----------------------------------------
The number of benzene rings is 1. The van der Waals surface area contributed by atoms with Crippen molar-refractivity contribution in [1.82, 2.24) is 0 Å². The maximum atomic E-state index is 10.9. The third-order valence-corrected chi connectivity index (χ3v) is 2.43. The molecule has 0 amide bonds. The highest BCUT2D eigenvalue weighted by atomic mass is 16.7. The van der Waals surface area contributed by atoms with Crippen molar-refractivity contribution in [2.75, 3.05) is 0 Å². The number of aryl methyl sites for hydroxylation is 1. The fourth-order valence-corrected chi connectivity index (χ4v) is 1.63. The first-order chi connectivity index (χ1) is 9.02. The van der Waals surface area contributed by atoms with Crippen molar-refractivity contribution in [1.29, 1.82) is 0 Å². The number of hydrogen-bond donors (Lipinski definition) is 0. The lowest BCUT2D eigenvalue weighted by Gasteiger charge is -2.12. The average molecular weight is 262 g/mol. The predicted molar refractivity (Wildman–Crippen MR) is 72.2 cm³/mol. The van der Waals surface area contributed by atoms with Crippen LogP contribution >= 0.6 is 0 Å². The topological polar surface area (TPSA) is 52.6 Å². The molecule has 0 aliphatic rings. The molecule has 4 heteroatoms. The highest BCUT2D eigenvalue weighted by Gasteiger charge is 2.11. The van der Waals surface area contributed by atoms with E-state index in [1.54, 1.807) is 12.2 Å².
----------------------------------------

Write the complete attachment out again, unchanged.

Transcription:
The number of benzene rings is 1. The van der Waals surface area contributed by atoms with Crippen molar-refractivity contribution in [1.82, 2.24) is 0 Å². The maximum atomic E-state index is 10.9. The third-order valence-corrected chi connectivity index (χ3v) is 2.43. The molecule has 0 amide bonds. The highest BCUT2D eigenvalue weighted by atomic mass is 16.7. The van der Waals surface area contributed by atoms with Crippen molar-refractivity contribution in [2.75, 3.05) is 0 Å². The number of aryl methyl sites for hydroxylation is 1. The fourth-order valence-corrected chi connectivity index (χ4v) is 1.63. The first-order chi connectivity index (χ1) is 9.02. The van der Waals surface area contributed by atoms with Crippen molar-refractivity contribution in [1.29, 1.82) is 0 Å². The number of hydrogen-bond donors (Lipinski definition) is 0. The lowest BCUT2D eigenvalue weighted by Gasteiger charge is -2.12. The average molecular weight is 262 g/mol. The predicted molar refractivity (Wildman–Crippen MR) is 72.2 cm³/mol. The van der Waals surface area contributed by atoms with Crippen LogP contribution >= 0.6 is 0 Å². The topological polar surface area (TPSA) is 52.6 Å². The molecule has 0 aliphatic rings. The molecule has 4 heteroatoms. The highest BCUT2D eigenvalue weighted by Gasteiger charge is 2.11. The van der Waals surface area contributed by atoms with E-state index in [1.54, 1.807) is 12.2 Å².